By Matt Williams Staff writer
The Salem News
---- — Peabody High head football coach Scott Wlasuk resigned that position yesterday and offensive assistant Matt O’Brien will take the reins on an interim basis for the remainder of the season.
Wlasuk was in the midst of his fifth season as head coach and steps down days after the Tanners fell to 0-5 with a 49-0 loss to Beverly.
Peabody has been outscored 224-41 in losses to Salem, Danvers, Haverhill, Gloucester and Beverly in 2012.
Yesterday afternoon, Wlasuk met with high school principal Ed Sapienza and athletic director Phil Sheridan and determined that the time had come to step away.
“I think it was time to move on,” Wlasuk said last night. “I think it was a mutual thing and I think it’s a situation where maybe some change in philosophy will be a good thing.”
Sheridan met with the football team to explain the situation yesterday. O’Brien, a 1992 Peabody High grad who has been on Wlasuk’s staff for several years, will coach his first game when the Tanners host Revere on Friday.
“Scott resigned for personal reasons and we accepted that,” Sheridan said.
Wlasuk was named head coach prior to the 2008 season and took over a program that had gone 2-19 in 2006-07. He won four games his first season, following by a 3-8 mark in 2009, a 5-6 campaign in 2010 and a 5-5 mark last year.
Overall, Wlasuk compiled a 17-31 record in 41/2 seasons as head coach. He had been a longtime assistant under former coach Ed Nizwantowski and left the program after Nizwantowski was let go in 2005. The Peabody police lieutenant was then an assistant during Dick Woodbury’s single season as head coach in 2007.
All together, Wlasuk spent close to 25 years on the Peabody High sidelines.
“When I spoke with the kids I expressed my appreciation for Scott’s efforts. I reminded them that this is a guy who bleeds Peabody blue,” said Sheridan. “This is a sad day, but we’ll move on. I told the kids they need to keep working together, and like any high school football team, to play for the guy beside them.”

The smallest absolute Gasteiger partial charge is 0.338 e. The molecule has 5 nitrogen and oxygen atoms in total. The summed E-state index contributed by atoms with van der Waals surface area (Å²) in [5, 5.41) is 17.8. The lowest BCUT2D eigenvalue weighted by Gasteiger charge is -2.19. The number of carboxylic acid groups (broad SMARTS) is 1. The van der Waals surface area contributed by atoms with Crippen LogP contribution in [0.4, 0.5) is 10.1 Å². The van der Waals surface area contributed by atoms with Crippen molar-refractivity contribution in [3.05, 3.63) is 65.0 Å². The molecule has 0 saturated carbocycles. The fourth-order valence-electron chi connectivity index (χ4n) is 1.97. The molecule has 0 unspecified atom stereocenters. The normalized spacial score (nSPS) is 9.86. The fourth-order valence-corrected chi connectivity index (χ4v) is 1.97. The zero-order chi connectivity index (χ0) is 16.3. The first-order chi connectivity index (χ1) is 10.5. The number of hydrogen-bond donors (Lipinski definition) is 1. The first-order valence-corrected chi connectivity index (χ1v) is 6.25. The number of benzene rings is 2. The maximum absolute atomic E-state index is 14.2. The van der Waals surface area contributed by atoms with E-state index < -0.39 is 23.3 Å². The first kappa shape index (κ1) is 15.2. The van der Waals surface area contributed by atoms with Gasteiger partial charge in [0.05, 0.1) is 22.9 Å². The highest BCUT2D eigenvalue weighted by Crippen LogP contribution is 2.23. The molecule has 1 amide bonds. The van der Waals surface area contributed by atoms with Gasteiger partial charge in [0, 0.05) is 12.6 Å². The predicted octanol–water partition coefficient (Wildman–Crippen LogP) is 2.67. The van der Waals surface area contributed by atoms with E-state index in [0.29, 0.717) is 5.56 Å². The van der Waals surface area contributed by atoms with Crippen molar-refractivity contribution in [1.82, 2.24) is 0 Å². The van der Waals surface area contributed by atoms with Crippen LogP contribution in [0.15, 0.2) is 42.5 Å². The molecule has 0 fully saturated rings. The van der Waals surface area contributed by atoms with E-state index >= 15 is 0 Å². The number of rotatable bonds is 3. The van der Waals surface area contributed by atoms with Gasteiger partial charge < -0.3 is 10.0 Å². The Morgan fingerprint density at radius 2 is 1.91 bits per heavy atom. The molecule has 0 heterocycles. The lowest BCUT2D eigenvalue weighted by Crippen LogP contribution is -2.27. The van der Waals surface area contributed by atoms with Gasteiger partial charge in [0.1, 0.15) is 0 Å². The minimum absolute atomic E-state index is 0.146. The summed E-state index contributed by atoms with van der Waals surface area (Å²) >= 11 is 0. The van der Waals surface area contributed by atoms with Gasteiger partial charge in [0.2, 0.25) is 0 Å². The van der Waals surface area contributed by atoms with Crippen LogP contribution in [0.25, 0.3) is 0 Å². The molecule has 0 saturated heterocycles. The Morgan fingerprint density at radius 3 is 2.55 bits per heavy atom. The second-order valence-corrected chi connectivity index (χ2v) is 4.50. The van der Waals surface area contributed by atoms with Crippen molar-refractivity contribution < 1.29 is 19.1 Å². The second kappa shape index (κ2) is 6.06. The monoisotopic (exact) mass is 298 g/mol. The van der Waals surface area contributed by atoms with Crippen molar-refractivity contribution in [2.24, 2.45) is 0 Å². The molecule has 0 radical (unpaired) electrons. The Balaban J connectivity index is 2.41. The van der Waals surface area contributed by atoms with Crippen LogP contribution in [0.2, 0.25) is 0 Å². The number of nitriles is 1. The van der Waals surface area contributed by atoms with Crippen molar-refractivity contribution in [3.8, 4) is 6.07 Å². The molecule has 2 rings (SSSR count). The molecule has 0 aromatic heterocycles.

Just ten months ago, Wlasuk was voted NEC/CAL Tier 1 Coach of the Year and it appeared the program had turned a corner with back-to-back five win seasons, by far its most success post-Nizwantowski.
The 2012 team didn’t return a player that had scored a varsity point, however, and had a roster with 36 sophomores, 16 juniors and 10 seniors. Speculation about Wlasuk’s future began to spread after a 61-12 loss to Danvers in week two and came to a head after the Beverly setback.
“I take full responsibility for everything that’s happened,” said Wlasuk. “Within the past two weeks there’s been a lot of outside pressure and this was the time.
“I don’t want people to think I bailed on the kids or that I’m being disloyal. That wasn’t the case.”
Sheridan anticipated that the rest of the coaching staff will remain to work with O’Brien, and felt that under the circumstances continuity was for the best.
“We were thinking quickly on our feet and the best fit was to go with someone who had been with the staff rather than someone from the outside,” the athletic director said.
Peabody has five games left on its schedule, beginning with Revere this Friday followed by Masconomet (Oct. 19), Lynn English (Oct. 26), Lynn Classical (Nov. 9) and Saugus (Thanksgiving).
“I watch these kids out on the practice field and they’re working hard,” said Sheridan. “They’re going to keep playing, keep learning and they’re going to try to do the best they can.”